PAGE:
Rhythms of Latin America to Fill Carnegie Hall in 2012-13

Thursday, January 26, 2012 - 03:25 PM

Next season Carnegie Hall will be moving to a Latin beat.

As part of its 2012-13 season, Carnegie will present “Voices from Latin America,” a month-long festival (Nov. 8 –Dec. 11) that will feature performances by the Simón Bolivar Symphony Orchestra of Venezuela, led by Gustavo Dudamel; the Brazilian singer-songwriter Gilberto Gil; the Cuban pianist and bandleader Chucho Valdés; plus several performances of works by the Argentine-American composer Osvaldo Golijov, who takes up the hall's composer’s chair.

In a press conference on Thursday morning, executive and artistic director Clive Gilinson said the festival will be a “tribute to the contribution that Latin American culture and music have made to US and world culture.” The festival is said to encompass some 60 events – some of which have yet to be announced – and draw on partnerships with other New York cultural and educational organizations.

The Carnegie season opens on Oct. 3 with the Chicago Symphony Orchestra led by Riccardo Muti in a performance of Carl Orff’s Carmina Burana, followed by two consecutive evenings of music by Wagner, Dvorak, Mason Bates, and other composers.

Other season highlights include a complete Beethoven symphony cycle by the West-Eastern Divan Orchestra, led by its founder, Daniel Barenboim; a mini-series devoted to late Beethoven string quartets by the Belcea Quartet; and visits by the Philadelphia Orchestra under its new music director Yannick Nezet-Seguin in his Carnegie Hall debut, with programs featuring Verdi’s Requiem and Stravinsky’s The Rite of Spring.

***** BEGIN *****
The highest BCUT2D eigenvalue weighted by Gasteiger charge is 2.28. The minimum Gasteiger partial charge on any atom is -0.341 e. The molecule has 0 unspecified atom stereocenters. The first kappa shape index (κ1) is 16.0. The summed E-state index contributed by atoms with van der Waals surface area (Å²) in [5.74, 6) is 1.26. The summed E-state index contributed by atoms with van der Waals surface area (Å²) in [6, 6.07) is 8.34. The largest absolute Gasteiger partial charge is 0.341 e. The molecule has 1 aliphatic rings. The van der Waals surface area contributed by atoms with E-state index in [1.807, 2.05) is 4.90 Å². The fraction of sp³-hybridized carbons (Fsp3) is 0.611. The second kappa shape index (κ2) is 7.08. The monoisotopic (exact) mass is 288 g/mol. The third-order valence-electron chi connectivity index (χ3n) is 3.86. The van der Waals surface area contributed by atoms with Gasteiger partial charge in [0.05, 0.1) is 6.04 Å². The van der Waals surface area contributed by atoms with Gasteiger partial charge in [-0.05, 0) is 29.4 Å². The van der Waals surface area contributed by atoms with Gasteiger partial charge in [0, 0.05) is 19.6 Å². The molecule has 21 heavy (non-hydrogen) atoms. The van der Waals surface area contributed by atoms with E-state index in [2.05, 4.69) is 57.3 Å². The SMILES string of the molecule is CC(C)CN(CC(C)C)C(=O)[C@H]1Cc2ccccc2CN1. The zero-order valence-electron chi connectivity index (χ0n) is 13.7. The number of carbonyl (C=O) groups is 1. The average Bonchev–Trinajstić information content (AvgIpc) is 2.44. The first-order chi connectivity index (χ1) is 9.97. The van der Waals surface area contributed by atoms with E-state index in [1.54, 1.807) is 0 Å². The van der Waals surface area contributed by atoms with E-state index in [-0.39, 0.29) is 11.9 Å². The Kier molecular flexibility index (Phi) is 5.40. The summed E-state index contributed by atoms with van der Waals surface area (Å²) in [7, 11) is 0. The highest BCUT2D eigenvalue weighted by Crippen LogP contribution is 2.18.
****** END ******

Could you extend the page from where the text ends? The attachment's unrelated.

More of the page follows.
Renee Fleming will appear in a semi-staged version of Andre Previn’s 1998 opera A Streetcar Named Desire in March, as part of a four-concert “Perspectives” series that she is organizing. The soprano will also give a duo recital with mezzo-soprano Susan Graham in January.

Also on Thursday, Carnegie Hall announced that it has received $2 million in grants to begin digitizing its archives. The project is expected to be carried out over the next several years, with a total price tag estimated at over $5 million. Once complete, the public will be able to access online historic materials that are now only available on paper or other media formats.

Journalists and other attendees at the press conference entered beneath dripping sidewalk sheds that surround Carnegie Hall’s entrance, a byproduct of the hall’s $200 million studio towers renovation project. Gillinson said it remains “on time and on budget,” with the construction expected to be complete in fall of 2013.

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